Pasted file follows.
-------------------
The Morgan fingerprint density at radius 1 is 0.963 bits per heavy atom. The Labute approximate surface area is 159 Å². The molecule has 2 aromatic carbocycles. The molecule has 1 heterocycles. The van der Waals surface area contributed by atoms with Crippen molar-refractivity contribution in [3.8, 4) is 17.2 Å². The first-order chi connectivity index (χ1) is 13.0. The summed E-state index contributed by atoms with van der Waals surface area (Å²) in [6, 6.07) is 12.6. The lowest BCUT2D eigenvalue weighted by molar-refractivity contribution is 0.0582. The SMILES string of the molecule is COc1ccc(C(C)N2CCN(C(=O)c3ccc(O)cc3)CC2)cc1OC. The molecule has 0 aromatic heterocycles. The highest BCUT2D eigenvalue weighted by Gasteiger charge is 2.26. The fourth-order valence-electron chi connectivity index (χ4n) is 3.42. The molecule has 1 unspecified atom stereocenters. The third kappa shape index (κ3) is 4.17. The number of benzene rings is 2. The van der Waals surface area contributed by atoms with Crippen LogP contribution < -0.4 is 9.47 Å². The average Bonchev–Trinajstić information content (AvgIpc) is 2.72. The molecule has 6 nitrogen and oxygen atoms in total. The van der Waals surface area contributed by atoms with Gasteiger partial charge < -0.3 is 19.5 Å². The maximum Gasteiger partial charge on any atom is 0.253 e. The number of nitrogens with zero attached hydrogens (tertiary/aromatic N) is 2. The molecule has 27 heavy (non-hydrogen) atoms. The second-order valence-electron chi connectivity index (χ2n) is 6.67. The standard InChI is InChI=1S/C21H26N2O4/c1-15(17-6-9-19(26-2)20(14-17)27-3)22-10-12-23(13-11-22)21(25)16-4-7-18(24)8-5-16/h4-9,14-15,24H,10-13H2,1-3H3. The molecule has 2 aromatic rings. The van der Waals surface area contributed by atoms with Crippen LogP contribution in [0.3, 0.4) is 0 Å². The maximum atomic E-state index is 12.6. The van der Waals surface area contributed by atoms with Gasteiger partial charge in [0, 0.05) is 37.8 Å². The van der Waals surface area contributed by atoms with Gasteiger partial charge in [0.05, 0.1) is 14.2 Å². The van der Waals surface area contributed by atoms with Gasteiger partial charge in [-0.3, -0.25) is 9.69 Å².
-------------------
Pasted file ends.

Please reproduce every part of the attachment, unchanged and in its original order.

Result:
The Morgan fingerprint density at radius 1 is 0.963 bits per heavy atom. The Labute approximate surface area is 159 Å². The molecule has 2 aromatic carbocycles. The molecule has 1 heterocycles. The van der Waals surface area contributed by atoms with Crippen molar-refractivity contribution in [3.8, 4) is 17.2 Å². The first-order chi connectivity index (χ1) is 13.0. The summed E-state index contributed by atoms with van der Waals surface area (Å²) in [6, 6.07) is 12.6. The lowest BCUT2D eigenvalue weighted by molar-refractivity contribution is 0.0582. The SMILES string of the molecule is COc1ccc(C(C)N2CCN(C(=O)c3ccc(O)cc3)CC2)cc1OC. The molecule has 0 aromatic heterocycles. The highest BCUT2D eigenvalue weighted by Gasteiger charge is 2.26. The fourth-order valence-electron chi connectivity index (χ4n) is 3.42. The molecule has 1 unspecified atom stereocenters. The third kappa shape index (κ3) is 4.17. The number of benzene rings is 2. The van der Waals surface area contributed by atoms with Crippen LogP contribution < -0.4 is 9.47 Å². The average Bonchev–Trinajstić information content (AvgIpc) is 2.72. The molecule has 6 nitrogen and oxygen atoms in total. The van der Waals surface area contributed by atoms with Gasteiger partial charge < -0.3 is 19.5 Å². The maximum Gasteiger partial charge on any atom is 0.253 e. The number of nitrogens with zero attached hydrogens (tertiary/aromatic N) is 2. The molecule has 27 heavy (non-hydrogen) atoms. The second-order valence-electron chi connectivity index (χ2n) is 6.67. The standard InChI is InChI=1S/C21H26N2O4/c1-15(17-6-9-19(26-2)20(14-17)27-3)22-10-12-23(13-11-22)21(25)16-4-7-18(24)8-5-16/h4-9,14-15,24H,10-13H2,1-3H3. The molecule has 2 aromatic rings. The van der Waals surface area contributed by atoms with Crippen LogP contribution in [0.3, 0.4) is 0 Å². The maximum atomic E-state index is 12.6. The van der Waals surface area contributed by atoms with Gasteiger partial charge in [0, 0.05) is 37.8 Å². The van der Waals surface area contributed by atoms with Gasteiger partial charge in [0.05, 0.1) is 14.2 Å². The van der Waals surface area contributed by atoms with Gasteiger partial charge in [-0.3, -0.25) is 9.69 Å².